What YouTube has said:

  • It has removed a lot more content: YouTube claims that its June policy update against hate speech and supremacist content is working, it has removed 17,000 channels coming up to over 100,000 videos, both of which are 5x that of the last quarter. It has also removed over 500 million comments, which has doubled over the last quarter “in part due to a large increase in hate speech removals”.
  • Automation is working: YouTube also says that automated flagging is working, and that 87% of the 9 million videos removed in Q2 were first flagged by its automated systems. 80% of these were removed before a single person saw them. An update to its spam detection system in Q2 of 2019 led to a 50% increase in the number of channels removed for violating spam policies.
  • Violative videos are removed before people see them: It is getting better at removing videos before they get views. 30,000 videos removed for hate speech over the last month got 3% of the views that knitting videos did (in the same period).
  • 10,000 people across Google working with detecting, reviewing, and removing content.
  • Views on violative videos reduce by 80% before removal: YouTube says that over the last 18 months, changes it made to its content policies and removal practices have reduced views on videos that are later removed for violating its policies by 80%.

What was the June policy change? YouTube said it would be much more stern about hate speech and supremacist content, and escalated policy from having a “tough stance” towards such content to prohibiting it via removals. It also said spread of borderline content and harmful misinformation — such as videos which claims that the Earth if flat — will see lowered distribution. Go deeper here.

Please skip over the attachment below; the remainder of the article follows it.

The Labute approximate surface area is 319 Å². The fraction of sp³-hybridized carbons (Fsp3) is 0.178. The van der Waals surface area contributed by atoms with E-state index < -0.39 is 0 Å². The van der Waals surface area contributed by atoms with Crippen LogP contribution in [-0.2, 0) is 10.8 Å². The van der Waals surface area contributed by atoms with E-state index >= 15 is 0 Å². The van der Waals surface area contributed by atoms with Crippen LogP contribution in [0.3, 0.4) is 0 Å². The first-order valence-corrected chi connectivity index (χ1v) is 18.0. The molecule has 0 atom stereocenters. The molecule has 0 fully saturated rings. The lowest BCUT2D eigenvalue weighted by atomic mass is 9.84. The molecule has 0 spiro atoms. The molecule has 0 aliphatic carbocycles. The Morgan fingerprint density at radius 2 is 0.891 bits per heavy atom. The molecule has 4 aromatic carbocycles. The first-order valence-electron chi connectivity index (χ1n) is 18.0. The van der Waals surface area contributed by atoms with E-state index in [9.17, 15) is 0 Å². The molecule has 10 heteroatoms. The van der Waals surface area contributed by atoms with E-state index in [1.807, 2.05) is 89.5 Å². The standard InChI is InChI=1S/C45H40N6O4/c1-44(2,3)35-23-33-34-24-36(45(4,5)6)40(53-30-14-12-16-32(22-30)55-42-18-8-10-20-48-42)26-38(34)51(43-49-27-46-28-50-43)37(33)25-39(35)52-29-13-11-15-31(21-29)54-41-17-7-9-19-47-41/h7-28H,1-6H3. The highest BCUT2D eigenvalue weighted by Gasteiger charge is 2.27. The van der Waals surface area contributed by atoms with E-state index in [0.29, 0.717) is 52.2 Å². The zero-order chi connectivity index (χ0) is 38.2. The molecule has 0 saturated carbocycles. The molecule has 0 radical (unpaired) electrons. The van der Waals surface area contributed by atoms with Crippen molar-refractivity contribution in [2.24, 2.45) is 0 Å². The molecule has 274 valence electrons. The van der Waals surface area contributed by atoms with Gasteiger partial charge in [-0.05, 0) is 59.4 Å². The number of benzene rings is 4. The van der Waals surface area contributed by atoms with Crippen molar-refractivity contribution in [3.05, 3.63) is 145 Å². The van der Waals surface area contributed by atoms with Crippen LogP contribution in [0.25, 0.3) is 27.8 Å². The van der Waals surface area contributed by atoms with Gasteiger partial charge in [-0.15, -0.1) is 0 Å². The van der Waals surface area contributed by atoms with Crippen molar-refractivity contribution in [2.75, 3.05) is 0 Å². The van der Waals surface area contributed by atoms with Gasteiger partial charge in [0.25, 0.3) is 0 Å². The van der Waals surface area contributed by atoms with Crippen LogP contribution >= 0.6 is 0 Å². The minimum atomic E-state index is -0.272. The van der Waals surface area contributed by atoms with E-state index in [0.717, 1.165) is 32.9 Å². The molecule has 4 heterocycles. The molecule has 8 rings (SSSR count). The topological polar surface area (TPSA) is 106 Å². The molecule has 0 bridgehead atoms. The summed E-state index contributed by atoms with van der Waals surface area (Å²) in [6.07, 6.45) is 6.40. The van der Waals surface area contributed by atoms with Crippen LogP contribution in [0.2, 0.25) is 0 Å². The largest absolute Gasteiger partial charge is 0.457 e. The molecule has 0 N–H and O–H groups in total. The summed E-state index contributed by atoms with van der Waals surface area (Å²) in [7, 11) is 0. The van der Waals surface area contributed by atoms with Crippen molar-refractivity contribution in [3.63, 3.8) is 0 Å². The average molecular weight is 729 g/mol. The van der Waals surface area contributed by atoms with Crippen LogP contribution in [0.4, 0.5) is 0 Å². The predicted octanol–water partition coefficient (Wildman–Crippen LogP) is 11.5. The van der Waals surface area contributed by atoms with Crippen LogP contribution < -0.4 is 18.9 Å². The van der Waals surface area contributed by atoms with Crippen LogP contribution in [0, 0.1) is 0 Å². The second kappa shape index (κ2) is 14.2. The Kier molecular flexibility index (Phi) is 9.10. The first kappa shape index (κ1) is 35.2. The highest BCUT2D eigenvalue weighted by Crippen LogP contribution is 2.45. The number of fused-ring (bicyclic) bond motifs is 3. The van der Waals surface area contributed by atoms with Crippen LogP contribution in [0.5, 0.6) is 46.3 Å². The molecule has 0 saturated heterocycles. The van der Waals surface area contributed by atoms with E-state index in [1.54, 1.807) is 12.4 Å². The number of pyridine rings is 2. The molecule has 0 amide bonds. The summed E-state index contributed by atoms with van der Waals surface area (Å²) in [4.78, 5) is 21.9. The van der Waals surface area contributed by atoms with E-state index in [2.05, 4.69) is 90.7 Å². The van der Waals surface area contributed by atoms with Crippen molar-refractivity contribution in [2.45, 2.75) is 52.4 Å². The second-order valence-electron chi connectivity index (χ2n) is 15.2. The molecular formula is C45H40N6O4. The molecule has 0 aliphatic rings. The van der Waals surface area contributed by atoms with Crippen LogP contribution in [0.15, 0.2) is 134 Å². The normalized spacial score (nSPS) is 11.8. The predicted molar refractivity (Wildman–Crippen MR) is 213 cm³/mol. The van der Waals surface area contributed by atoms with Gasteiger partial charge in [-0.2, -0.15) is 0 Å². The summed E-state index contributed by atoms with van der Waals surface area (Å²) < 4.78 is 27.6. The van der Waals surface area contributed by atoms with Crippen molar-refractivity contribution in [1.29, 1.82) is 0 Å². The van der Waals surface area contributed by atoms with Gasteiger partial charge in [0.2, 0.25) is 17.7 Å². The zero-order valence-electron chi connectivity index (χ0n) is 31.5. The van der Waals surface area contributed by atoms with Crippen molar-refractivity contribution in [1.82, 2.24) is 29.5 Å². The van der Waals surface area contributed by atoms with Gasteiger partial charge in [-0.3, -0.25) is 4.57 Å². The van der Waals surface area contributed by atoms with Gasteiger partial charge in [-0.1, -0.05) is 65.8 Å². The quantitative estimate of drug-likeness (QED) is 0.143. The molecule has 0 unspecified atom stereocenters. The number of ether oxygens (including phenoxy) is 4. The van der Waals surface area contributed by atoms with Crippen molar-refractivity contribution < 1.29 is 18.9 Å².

YouTube is also working on creator-on-creator harassment: YouTube’s policy team is currently working on updating its harassment policy, including and most notably to address creator-on-creator harassment (this was first announced in April 2019). YouTube received backlash earlier this year when it stated that Steven Crowder — a US conservative commentator with 4 million YouTube subscribers — had not violated YouTube violating for having used racial language and homophobic slurs to harass Carlos Maza, a Vox journalist, for nearly two years. 

Strategic timing? Potentially, as YouTube made this public just days after it agreed to pay between $150 million to $200 million to the Federal Trades Commission (FTC) for violation of the Children’s Online Privacy Protection Act (COPPA) in the US.